An exciting pairing, Prince Fatty Versus Mungo’s Hi Fi takes all the right aspects of quality reggae - inspiring vocals, thick basslines, catchy grooves - and adds in the touch of talented remixers from opposite ends of the reggae sphere. For the first half of this ten-track, Prince Fatty takes on some iconic Mungo’s Hi Fi productions, before the Scottish soundsystem returns the favor for the final five tunes. Opening in inspired fashion, “Herbalist” is indeed a smoker’s anthem, with Top Cat’s fast-paced smoky serenade receiving some lush effects; however, the echo comes further into play on “Scrub A Dub Style,” featuring the late great Sugar Minott, which comes with an appropriately bright and invigorating animated video:
Soom T is next pon di mic, asking “Did You Really Know” as she inspires the dancehall massive. Prince Fatty lets the heart and soul of the original tune remain, although with a truly funky extended breakdown, some wicked phaser effects, and great vibes throughout. “Under Arrest” takes on Babylon directly, issuing a clear warning to those not ready to peacefully skank all night long: ‘better run now!’ Next up comes the uptempo “Divorce A L’Italienne,” which has an obvious southern-European influence in both title and style, as the horns run the melody along with a nice vocal turn from Marina P. Throughout Prince Fatty employs his trademark rich, vintage-influenced, tone and touch.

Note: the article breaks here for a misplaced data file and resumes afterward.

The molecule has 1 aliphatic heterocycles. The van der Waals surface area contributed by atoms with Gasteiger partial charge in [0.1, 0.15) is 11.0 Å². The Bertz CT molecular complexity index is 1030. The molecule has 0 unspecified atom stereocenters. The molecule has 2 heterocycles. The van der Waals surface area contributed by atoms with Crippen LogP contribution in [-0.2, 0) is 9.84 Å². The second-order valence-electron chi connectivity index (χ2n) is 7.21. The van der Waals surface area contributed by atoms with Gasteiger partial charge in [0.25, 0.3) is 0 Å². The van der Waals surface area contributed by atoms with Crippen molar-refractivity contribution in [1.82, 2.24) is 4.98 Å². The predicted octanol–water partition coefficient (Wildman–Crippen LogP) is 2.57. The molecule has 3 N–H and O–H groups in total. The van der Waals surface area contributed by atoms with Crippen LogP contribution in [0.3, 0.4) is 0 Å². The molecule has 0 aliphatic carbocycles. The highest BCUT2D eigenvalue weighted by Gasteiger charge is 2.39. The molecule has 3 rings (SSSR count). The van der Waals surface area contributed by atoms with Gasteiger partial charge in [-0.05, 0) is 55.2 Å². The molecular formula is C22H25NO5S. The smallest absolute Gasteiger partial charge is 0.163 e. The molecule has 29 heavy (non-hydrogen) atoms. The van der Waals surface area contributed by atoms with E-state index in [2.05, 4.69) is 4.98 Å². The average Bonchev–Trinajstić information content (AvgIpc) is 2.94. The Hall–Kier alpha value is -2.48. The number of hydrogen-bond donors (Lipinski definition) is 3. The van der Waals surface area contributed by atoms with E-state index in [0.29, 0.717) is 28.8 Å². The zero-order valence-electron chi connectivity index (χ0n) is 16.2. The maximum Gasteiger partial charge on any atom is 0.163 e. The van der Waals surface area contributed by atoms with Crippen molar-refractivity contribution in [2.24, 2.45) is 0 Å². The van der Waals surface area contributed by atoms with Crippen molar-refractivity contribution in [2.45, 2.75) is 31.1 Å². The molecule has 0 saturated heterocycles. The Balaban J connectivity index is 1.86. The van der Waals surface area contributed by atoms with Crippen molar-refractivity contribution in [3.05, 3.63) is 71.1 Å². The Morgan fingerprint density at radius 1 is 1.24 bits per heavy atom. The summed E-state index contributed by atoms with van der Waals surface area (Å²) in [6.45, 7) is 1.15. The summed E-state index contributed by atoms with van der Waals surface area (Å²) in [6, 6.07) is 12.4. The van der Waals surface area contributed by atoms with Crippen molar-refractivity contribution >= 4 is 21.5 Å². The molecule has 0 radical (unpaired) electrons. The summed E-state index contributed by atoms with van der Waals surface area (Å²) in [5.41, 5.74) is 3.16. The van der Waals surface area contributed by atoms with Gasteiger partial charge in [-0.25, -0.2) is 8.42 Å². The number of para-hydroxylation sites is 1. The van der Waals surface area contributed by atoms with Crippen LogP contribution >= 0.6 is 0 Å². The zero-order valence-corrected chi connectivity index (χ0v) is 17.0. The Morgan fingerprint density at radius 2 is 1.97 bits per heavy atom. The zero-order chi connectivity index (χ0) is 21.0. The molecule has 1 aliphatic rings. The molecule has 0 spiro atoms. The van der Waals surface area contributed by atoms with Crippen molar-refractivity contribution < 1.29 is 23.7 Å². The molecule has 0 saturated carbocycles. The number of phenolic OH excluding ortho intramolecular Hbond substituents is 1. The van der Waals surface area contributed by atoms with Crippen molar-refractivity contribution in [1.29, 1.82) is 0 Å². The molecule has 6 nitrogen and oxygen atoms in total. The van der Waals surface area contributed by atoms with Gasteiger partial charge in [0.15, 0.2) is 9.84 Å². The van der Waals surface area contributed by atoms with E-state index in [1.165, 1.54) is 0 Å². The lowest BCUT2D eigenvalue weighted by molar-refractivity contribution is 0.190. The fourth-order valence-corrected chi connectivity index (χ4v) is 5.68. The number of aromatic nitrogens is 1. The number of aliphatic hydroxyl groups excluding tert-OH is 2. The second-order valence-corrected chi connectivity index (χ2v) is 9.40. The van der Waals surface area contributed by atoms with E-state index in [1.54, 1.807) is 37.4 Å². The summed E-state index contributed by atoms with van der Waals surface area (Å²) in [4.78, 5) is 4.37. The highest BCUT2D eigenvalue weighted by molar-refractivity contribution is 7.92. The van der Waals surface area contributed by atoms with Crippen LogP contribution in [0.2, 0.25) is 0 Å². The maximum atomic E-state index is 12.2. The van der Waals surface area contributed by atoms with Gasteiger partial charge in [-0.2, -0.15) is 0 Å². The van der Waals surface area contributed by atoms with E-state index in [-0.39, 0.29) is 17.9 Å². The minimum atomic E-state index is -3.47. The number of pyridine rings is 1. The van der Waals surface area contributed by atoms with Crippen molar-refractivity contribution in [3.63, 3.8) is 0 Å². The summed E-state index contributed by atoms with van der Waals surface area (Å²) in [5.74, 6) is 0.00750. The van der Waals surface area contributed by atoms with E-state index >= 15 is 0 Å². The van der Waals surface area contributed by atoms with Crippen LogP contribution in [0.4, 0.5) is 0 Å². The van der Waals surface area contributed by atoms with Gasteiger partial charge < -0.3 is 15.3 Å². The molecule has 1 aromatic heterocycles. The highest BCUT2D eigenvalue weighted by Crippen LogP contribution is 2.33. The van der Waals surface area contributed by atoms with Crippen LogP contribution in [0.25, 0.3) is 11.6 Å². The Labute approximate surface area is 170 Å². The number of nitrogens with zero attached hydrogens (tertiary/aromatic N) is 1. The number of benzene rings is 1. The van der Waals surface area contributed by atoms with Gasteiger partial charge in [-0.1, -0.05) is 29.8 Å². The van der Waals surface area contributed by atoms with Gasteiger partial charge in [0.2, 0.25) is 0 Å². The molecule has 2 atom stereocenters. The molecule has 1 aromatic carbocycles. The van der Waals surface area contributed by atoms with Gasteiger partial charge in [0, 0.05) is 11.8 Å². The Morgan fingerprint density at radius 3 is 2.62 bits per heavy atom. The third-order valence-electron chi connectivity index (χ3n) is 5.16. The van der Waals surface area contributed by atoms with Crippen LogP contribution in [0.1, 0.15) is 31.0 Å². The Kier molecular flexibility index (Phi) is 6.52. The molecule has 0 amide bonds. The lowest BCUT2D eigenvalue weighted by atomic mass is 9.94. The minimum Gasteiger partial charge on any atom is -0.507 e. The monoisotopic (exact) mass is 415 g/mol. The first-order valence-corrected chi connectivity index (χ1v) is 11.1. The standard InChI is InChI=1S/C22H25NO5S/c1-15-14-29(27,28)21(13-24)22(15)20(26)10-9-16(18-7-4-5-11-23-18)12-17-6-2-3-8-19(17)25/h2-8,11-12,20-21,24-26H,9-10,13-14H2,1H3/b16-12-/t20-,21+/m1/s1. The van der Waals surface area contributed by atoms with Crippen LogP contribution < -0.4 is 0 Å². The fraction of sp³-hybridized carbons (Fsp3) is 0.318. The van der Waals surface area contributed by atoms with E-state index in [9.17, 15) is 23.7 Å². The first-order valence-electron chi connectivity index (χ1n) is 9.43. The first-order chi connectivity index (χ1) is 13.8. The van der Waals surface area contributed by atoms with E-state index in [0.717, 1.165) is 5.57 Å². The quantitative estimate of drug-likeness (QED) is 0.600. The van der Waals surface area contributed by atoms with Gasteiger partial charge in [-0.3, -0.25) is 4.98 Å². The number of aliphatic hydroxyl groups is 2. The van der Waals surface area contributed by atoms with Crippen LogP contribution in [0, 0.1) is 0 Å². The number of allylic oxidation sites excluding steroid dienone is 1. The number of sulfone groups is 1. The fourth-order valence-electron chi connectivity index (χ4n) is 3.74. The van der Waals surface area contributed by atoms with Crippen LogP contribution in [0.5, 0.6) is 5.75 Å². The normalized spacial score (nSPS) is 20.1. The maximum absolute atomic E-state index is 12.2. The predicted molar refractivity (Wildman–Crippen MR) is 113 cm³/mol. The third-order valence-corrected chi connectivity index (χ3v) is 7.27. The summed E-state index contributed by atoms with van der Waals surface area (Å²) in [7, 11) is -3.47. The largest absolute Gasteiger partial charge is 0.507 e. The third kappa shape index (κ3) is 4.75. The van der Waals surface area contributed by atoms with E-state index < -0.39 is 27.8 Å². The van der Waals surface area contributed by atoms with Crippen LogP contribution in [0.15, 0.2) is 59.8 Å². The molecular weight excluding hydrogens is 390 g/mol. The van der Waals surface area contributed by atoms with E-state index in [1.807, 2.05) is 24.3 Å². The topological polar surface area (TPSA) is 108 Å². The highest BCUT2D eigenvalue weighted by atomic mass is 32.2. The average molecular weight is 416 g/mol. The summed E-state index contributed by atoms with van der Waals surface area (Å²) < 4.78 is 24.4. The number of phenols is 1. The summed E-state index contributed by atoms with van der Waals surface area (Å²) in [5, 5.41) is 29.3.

Hollie Cook’s “Sugarwater,” a heavy digital breakdown surrounded by an almost ethereal poppy vocal, is up first as Mungo’s Hi Fi takes the controls. “Dry Your Tears,” in contrast, is nearly sorrowful as Winston Francis’ rocksteady style meshes nicely with Mungo’s future-forward production. Next Horseman - who also appears on both Hollie Cook tracks - voices “Horsemove” predominately in a fast ragga style atop a very solid groove. Then it’s “Say What You’re Saying,” which pairs some deep bass with an 80s riddim before George Dekker’s sweet singjay chorus appears, like a reggae party in a Nintendo. As Hollie Cook returns, for the ‘drip-drop’ of album-ending “For Me You Are,” this clash ends as it began: in style.
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